Out East: King of the Hill

by / Comments Off on Out East: King of the Hill / 200 View / July 9, 2013

The brother’s McCullough, along with partner Paul Nordby, breathe new life into the iconic Hilltop Station

By Pamela Kleibrink Thompson
Photography by Copper Chadwick

Years ago, prospectors ventured into the mountains just east of Boise in search of gold. Today, three young men are venturing into the mountains again, but this time, instead of employing mining equipment, they are driving forklifts and wielding hammers as they renovate the old Hilltop Café.

Years ago, brothers Tate and Eric McCullough and their friend Paul Nordby bought a cabin near Idaho City and would regularly visit the Hilltop Café during their travels. Tate recalls, “It was always such a great place. Not your typical roadside greasy spoon. When folks left, they left with a smile on their face. I want to bring it back to that.”

The Hilltop Café is an Ada County icon and the brothers McCullough, along with Nordby are working hard to restore the Hilltop to its former glory. They also plan to open a convenience store alongside the café at the Highland Summit and will rename the business Hilltop Station.

Tate relates a bit of its history: “It opened originally around 1952 as the Sportsman Cafe. It was always a great meeting place for the folks from Boise and the folks from Robie Creek, Wilderness Ranch, and others all the way up to Idaho City.” The restaurant was most recently named Kodiak Grill and operated for about three years until 2011 when it closed. Kodiak Grill was featured on an episode of “Diners, Drive-Ins, and Dives.” But even when it was the Kodiak Grill people still referred to it as the Hilltop so Tate decided to name the new enterprise Hilltop Station.

Tate enthuses, “We want to bring it back to what it used to be. When folks talk about their memories of the place, they invariably talk about an era roughly 20 to 30 years ago. We want to bring it back there.”

Recently, the trio faced a major obstacle to realizing their goal. They couldn’t get a license to sell beer and wine by the glass. The county code requires dining establishments to get 75% of their neighbors within 1000 feet to consent to the establishment gaining a license. The Hilltop has only 2 neighbors within 1000 feet. One gave consent and the other neighbor did not reply to their consent form for more than 3 months. They applied for a license and were granted the ability to sell beer and wine in the store only. They appealed the county commissioners’ decision.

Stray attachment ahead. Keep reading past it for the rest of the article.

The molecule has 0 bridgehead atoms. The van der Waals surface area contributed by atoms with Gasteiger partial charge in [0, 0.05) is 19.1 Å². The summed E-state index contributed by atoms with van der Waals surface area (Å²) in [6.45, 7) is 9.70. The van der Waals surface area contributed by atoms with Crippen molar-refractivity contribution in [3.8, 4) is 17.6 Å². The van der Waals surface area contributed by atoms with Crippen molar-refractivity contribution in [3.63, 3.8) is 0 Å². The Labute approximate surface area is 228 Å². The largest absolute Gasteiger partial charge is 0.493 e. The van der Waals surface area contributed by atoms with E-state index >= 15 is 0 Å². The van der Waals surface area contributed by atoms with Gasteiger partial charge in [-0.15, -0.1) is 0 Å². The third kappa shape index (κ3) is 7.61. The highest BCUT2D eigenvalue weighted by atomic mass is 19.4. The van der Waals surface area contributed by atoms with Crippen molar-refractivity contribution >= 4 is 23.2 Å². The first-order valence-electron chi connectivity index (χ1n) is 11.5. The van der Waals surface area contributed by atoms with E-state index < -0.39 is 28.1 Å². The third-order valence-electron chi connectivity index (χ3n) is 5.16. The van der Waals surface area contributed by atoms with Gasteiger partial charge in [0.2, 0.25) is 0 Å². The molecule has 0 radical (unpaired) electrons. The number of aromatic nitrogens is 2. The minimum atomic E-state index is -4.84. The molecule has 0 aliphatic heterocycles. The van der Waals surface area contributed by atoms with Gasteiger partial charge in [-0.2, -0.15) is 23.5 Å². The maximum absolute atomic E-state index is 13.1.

In early May, more than one hundred people came to the hearing at the Ada County Courthouse. “The Ada and Boise County community showed up in full force to show their support for the Hilltop,” states Tate. “It was inspiring. The commissioners listened to the public testimony, and granted us our beer and wine license for on-premises consumption.”

Chef Steve Rhodes is acting as the consultant on the dining side, designing the menu and the layout of the restaurant. Tate points out, “He has helped create wonderful restaurants in the past, such as Richards and Cafe Vicino.” The menu will be family oriented and feature “Eclectic Lake Fare including burgers, sandwiches, fries, and salads.”

Paul Nordby came up with the official slogan for the Hilltop – “It’s All Downhill from Here.” But things are looking up for this icon, and those who remember it fondly will have a chance to return again and again. And, as Tate points out, it’s only 8 miles from Boise – definitely worth the adventure east to have a feast at the Hilltop soon.

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